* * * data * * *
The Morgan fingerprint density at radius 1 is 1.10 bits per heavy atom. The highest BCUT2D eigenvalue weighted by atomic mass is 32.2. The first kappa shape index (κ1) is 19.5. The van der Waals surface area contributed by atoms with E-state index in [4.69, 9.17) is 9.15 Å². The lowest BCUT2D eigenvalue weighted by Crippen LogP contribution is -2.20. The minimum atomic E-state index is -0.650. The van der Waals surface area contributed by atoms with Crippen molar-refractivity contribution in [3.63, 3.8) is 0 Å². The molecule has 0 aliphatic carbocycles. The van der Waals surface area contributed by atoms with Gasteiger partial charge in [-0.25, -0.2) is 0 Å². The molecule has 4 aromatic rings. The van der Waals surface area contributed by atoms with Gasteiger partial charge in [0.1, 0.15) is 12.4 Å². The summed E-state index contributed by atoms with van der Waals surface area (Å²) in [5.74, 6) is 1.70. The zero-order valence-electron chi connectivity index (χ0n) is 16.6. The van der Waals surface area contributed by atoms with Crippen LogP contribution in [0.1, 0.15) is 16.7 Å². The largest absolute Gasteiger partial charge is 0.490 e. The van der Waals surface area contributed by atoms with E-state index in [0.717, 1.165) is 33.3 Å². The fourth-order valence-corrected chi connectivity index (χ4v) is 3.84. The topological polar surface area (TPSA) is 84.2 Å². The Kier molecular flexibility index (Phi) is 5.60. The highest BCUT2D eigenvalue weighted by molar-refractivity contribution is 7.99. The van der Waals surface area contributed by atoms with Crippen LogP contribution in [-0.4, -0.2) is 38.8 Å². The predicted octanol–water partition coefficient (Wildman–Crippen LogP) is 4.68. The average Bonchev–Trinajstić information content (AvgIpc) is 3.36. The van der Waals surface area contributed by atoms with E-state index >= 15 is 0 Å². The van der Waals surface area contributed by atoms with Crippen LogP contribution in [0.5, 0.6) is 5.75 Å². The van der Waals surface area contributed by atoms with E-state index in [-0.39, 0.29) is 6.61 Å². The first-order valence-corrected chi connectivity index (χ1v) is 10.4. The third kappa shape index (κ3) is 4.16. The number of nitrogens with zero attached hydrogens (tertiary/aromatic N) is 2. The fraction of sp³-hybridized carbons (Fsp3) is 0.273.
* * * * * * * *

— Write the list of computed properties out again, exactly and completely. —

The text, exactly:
The Morgan fingerprint density at radius 1 is 1.10 bits per heavy atom. The highest BCUT2D eigenvalue weighted by atomic mass is 32.2. The first kappa shape index (κ1) is 19.5. The van der Waals surface area contributed by atoms with E-state index in [4.69, 9.17) is 9.15 Å². The lowest BCUT2D eigenvalue weighted by Crippen LogP contribution is -2.20. The minimum atomic E-state index is -0.650. The van der Waals surface area contributed by atoms with Crippen molar-refractivity contribution in [3.63, 3.8) is 0 Å². The molecule has 0 aliphatic carbocycles. The van der Waals surface area contributed by atoms with Gasteiger partial charge in [-0.25, -0.2) is 0 Å². The molecule has 4 aromatic rings. The van der Waals surface area contributed by atoms with Gasteiger partial charge in [0.1, 0.15) is 12.4 Å². The summed E-state index contributed by atoms with van der Waals surface area (Å²) in [5.74, 6) is 1.70. The zero-order valence-electron chi connectivity index (χ0n) is 16.6. The van der Waals surface area contributed by atoms with Crippen LogP contribution in [0.1, 0.15) is 16.7 Å². The largest absolute Gasteiger partial charge is 0.490 e. The van der Waals surface area contributed by atoms with E-state index in [0.717, 1.165) is 33.3 Å². The fourth-order valence-corrected chi connectivity index (χ4v) is 3.84. The topological polar surface area (TPSA) is 84.2 Å². The Kier molecular flexibility index (Phi) is 5.60. The highest BCUT2D eigenvalue weighted by molar-refractivity contribution is 7.99. The van der Waals surface area contributed by atoms with Crippen LogP contribution in [-0.4, -0.2) is 38.8 Å². The predicted octanol–water partition coefficient (Wildman–Crippen LogP) is 4.68. The average Bonchev–Trinajstić information content (AvgIpc) is 3.36. The van der Waals surface area contributed by atoms with E-state index >= 15 is 0 Å². The van der Waals surface area contributed by atoms with Crippen LogP contribution in [0.5, 0.6) is 5.75 Å². The van der Waals surface area contributed by atoms with E-state index in [-0.39, 0.29) is 6.61 Å². The first-order valence-corrected chi connectivity index (χ1v) is 10.4. The third kappa shape index (κ3) is 4.16. The number of nitrogens with zero attached hydrogens (tertiary/aromatic N) is 2. The fraction of sp³-hybridized carbons (Fsp3) is 0.273.